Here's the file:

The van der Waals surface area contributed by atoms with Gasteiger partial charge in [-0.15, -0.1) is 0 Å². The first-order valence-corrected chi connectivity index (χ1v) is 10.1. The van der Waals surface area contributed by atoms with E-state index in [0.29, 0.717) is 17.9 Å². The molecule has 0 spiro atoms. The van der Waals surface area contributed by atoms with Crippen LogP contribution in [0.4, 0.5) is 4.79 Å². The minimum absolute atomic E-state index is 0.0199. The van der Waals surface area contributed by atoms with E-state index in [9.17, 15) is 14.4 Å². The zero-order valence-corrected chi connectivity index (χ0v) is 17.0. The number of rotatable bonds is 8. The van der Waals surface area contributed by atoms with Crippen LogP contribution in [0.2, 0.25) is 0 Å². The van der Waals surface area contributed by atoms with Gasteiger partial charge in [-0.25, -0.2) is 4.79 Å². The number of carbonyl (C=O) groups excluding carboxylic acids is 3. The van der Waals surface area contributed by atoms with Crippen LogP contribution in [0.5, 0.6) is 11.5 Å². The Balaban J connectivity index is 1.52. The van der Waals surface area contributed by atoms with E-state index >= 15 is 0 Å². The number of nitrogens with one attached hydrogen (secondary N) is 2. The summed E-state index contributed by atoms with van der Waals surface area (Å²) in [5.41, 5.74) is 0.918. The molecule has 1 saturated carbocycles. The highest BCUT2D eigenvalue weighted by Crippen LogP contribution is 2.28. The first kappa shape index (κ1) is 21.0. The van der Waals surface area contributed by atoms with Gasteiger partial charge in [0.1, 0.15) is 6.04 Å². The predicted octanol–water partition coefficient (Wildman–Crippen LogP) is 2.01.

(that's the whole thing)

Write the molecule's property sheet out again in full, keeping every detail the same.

The van der Waals surface area contributed by atoms with Gasteiger partial charge in [-0.15, -0.1) is 0 Å². The first-order valence-corrected chi connectivity index (χ1v) is 10.1. The van der Waals surface area contributed by atoms with E-state index in [0.29, 0.717) is 17.9 Å². The molecule has 0 spiro atoms. The van der Waals surface area contributed by atoms with Crippen LogP contribution in [0.4, 0.5) is 4.79 Å². The minimum absolute atomic E-state index is 0.0199. The van der Waals surface area contributed by atoms with E-state index in [9.17, 15) is 14.4 Å². The zero-order valence-corrected chi connectivity index (χ0v) is 17.0. The number of rotatable bonds is 8. The van der Waals surface area contributed by atoms with Crippen LogP contribution in [0.2, 0.25) is 0 Å². The van der Waals surface area contributed by atoms with Gasteiger partial charge in [-0.25, -0.2) is 4.79 Å². The number of carbonyl (C=O) groups excluding carboxylic acids is 3. The van der Waals surface area contributed by atoms with Crippen LogP contribution in [0.5, 0.6) is 11.5 Å². The Balaban J connectivity index is 1.52. The van der Waals surface area contributed by atoms with E-state index >= 15 is 0 Å². The number of nitrogens with one attached hydrogen (secondary N) is 2. The summed E-state index contributed by atoms with van der Waals surface area (Å²) in [5.41, 5.74) is 0.918. The molecule has 1 saturated carbocycles. The highest BCUT2D eigenvalue weighted by Crippen LogP contribution is 2.28. The first kappa shape index (κ1) is 21.0. The van der Waals surface area contributed by atoms with Gasteiger partial charge in [0.1, 0.15) is 6.04 Å². The predicted octanol–water partition coefficient (Wildman–Crippen LogP) is 2.01.